What I share won't come from after dark but rather the quiet before the light, warm morning kisses, and the cold grip of the day.

Wednesday, May 18, 2011

Exit, Stage Left

No, I am not Prince Hamlet, nor was meant to be;
Am an attendant lord, one that will do
To swell a progress, start a scene or two,
Advise the prince; no doubt, an easy tool,
Deferential, glad to be of use,
Politic, cautious, and meticulous;
Full of high sentence, but a bit obtuse;
At times, indeed, almost ridiculous---
Almost, at times, the Fool.

I grow old…I grow old…
I shall wear the bottoms of my trousers rolled.

Excerpt - The Love Song of J. Alfred Prufrock
T. S. Eliot

So much I like about this poem, though Eliot was an anti-Semite. Born in Missouri of all places.  Anyway, fairly astonishing poet.  It begins:

Let us go then, you and I,
When the evening is spread out against the sky
Like a patient etherized upon a table…

…among my favorite lines in literature.  Etherized…rather puts you in a time.  The passage above has manifold meaning for me.  Actually, I did play Hamlet at the Folger in D.C., so, it was meant to be.  The girl who played Ophelia was gorgeous, but paid no attention to me whatsoever.  She was fucking Kevin Kline.  We all three were working at the Arena Stage but in different shows.  He was an uber-hot rising actor, and an awfully good one.  I’ve always maintained talent is a sexy force.  I was an attendant lord.

I am an instigator more than a finisher, saying things to get a reaction, or needle; have started a scene or two in my day.  Agitation is a kind of swelling, as a way to deal with feeling helpless or inadequate. Then, I slink away to another part of the party.  Not too comfortable advising, anymore.  Here I have learned, emphatically, to keep my mouth shut.  I get asked once in awhile, and, if asked, I will put in my oar.  As a differential, I made a living outside of the theater as a dependable middle-manager.  Once, in college, I helped my fraternity brother get chosen to take a trip to a conference.  We were in Kansas, and I think the thing was in Miami.  After he was selected to go, I thought: hey, wait a minute…why didn’t I try to get myself sent to Miami!  Regardless, I felt a secret, politic power behind the scenes, like Iago, or some Chancellor.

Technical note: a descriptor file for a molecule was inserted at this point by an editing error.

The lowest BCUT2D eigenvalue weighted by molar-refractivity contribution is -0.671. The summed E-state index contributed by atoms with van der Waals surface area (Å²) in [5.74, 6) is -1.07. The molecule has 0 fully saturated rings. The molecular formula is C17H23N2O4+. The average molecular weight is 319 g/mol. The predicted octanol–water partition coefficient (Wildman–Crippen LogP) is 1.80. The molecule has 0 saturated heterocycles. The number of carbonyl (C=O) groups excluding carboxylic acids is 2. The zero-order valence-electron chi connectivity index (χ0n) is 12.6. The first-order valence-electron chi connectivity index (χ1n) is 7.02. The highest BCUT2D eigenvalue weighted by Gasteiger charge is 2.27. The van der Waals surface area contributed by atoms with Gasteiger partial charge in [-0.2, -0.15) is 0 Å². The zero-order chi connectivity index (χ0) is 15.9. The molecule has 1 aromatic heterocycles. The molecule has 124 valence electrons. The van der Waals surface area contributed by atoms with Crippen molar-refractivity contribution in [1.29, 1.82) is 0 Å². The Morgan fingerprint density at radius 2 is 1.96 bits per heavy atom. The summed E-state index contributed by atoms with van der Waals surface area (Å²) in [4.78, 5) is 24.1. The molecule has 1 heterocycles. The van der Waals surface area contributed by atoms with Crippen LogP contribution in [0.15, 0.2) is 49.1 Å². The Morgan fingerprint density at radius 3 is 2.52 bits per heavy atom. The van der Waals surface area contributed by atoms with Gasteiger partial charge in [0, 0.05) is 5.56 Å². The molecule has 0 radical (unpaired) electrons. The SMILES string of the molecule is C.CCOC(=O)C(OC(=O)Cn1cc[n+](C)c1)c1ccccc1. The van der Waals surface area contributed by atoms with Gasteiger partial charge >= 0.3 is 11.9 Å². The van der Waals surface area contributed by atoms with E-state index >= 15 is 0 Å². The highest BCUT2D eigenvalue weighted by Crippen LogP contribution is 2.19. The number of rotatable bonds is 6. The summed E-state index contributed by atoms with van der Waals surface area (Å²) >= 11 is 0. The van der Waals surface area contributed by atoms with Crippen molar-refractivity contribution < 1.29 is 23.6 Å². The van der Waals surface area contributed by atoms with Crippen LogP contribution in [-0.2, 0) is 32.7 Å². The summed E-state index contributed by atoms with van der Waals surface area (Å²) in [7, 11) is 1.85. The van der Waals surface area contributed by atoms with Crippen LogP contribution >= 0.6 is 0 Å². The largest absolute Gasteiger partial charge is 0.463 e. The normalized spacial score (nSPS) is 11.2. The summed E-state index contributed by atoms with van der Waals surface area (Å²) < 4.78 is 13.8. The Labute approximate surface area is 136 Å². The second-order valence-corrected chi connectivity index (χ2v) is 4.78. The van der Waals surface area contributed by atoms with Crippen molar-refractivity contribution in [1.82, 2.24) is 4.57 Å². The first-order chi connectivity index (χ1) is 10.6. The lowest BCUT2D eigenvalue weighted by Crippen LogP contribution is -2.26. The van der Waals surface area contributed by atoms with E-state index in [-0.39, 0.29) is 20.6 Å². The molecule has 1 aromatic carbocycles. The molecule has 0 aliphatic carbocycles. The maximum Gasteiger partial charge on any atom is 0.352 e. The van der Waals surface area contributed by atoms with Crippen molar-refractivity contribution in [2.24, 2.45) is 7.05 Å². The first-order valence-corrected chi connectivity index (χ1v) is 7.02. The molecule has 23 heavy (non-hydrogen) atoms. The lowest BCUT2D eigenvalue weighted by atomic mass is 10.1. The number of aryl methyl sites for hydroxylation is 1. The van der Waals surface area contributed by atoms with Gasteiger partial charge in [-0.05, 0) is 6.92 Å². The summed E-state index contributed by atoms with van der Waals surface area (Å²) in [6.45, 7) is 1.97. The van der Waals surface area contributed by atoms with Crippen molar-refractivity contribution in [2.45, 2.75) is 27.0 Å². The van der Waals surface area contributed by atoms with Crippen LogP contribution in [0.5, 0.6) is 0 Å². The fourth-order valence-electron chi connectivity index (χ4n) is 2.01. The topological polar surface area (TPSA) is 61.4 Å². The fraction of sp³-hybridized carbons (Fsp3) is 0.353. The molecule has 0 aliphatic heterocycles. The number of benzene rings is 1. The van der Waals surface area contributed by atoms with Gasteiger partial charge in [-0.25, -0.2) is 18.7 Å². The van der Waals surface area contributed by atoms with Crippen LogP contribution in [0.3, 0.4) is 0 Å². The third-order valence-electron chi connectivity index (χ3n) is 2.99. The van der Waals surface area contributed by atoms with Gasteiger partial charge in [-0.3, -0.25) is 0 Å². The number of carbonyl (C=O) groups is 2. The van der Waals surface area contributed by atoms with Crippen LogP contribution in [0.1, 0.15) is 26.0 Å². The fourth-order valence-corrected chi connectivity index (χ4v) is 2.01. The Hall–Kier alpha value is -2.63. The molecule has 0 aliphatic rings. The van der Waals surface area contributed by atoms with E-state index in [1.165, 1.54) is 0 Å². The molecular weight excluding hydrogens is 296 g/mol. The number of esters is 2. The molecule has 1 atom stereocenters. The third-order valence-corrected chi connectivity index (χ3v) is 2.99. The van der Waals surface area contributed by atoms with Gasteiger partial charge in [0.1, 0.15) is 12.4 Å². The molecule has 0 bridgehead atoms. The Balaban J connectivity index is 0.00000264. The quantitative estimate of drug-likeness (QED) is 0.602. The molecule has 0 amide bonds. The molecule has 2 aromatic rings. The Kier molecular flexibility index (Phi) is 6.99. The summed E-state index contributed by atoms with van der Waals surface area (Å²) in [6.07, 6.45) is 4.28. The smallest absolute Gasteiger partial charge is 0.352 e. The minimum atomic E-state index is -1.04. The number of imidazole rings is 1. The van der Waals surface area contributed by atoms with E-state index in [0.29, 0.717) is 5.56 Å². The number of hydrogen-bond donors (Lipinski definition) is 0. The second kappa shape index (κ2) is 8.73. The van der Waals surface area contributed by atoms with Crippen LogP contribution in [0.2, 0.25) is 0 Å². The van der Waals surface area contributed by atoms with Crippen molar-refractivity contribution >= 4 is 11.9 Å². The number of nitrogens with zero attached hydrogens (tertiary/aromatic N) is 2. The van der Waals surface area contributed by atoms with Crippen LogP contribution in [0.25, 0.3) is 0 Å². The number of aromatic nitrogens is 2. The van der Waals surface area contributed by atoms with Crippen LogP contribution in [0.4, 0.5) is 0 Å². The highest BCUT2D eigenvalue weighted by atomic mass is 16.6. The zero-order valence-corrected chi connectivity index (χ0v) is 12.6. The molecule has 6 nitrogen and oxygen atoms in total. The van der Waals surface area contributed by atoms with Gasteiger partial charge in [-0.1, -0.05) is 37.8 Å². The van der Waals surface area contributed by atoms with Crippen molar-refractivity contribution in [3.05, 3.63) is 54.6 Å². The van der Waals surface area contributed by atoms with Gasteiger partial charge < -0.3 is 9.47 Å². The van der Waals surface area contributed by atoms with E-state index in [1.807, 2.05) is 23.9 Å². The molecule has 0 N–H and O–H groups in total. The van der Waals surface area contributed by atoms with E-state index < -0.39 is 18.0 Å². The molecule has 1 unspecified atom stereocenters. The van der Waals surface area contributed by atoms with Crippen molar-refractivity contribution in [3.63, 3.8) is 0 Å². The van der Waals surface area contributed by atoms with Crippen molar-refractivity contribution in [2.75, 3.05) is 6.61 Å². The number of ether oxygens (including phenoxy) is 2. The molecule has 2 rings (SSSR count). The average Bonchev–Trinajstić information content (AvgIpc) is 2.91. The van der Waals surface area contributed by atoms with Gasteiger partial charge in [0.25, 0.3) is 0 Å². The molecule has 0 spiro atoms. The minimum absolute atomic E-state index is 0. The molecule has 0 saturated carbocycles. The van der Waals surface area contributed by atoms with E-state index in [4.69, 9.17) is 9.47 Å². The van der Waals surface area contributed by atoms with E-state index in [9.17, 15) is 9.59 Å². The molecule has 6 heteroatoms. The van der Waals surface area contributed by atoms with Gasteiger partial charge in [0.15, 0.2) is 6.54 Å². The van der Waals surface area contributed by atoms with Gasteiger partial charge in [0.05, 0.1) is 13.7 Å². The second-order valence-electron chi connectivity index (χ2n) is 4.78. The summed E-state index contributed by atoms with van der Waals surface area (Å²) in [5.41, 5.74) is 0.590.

I believe I am fairly cautious now.  I used to bull-nose my way in and out of a lot of trouble, explode my existence to bits. I’d quit, burn bridges; have an affair to wreck a relationship; drink before an audition, the usual, self-destructive crapola.

At times, indeed, almost a schmuck---

Now?  No.  I may sense the tendency coming on to muck things up, like an alcoholic may crave a drink, but, firmly recovered, would never dream of taking one.  I am not meticulous in all things, but I am in my work, compulsive, out of a sense of incompetence.  If there is a mess on my desk?  Who cares.

Though, I certainly am not full of high sentences - I take my toast and tea from observation and instinct – I do presume to put up a blahg.  I am, on occasion, ridiculous, obtuse, just ask my teenage daughter or her mother.  In truth, I do play to it, aggressively, like “I, Claudius”, as a survival technique.  It’s almost a neurotic response from me, like a veteran who has to sit with his back against a wall.  My war was with a distant, depressive father.  I could deflect wrath, or make a ripple in the still surface of his dark, cold lake of moods.  In school, to win friends, I would clown, even restrain a bit of brilliance which may have put off people I wanted to win over.  Later, this penchant morphed into a stage career.  The Fool, commonly, in Shakespeare, the cleverest of fellows, gets his own.  Make ‘em laugh.

The other day, I caught myself with my jeans rolled …not for style, but because they kept slipping down, and without shoes on, I was stepping on the cuffs…so I rolled them up.  It is one thing to come to terms with the inevitability of to be or not to be, or its foreplay, aging.  I get that.  What snaps my braces is knowing how to drop the role.

Would it have been worth while
If one, settling a pillow or throwing off a shawl,
And turning toward the window, should say:
  “That is not it at all,
  That is not what I meant, at all.”

Anon, James

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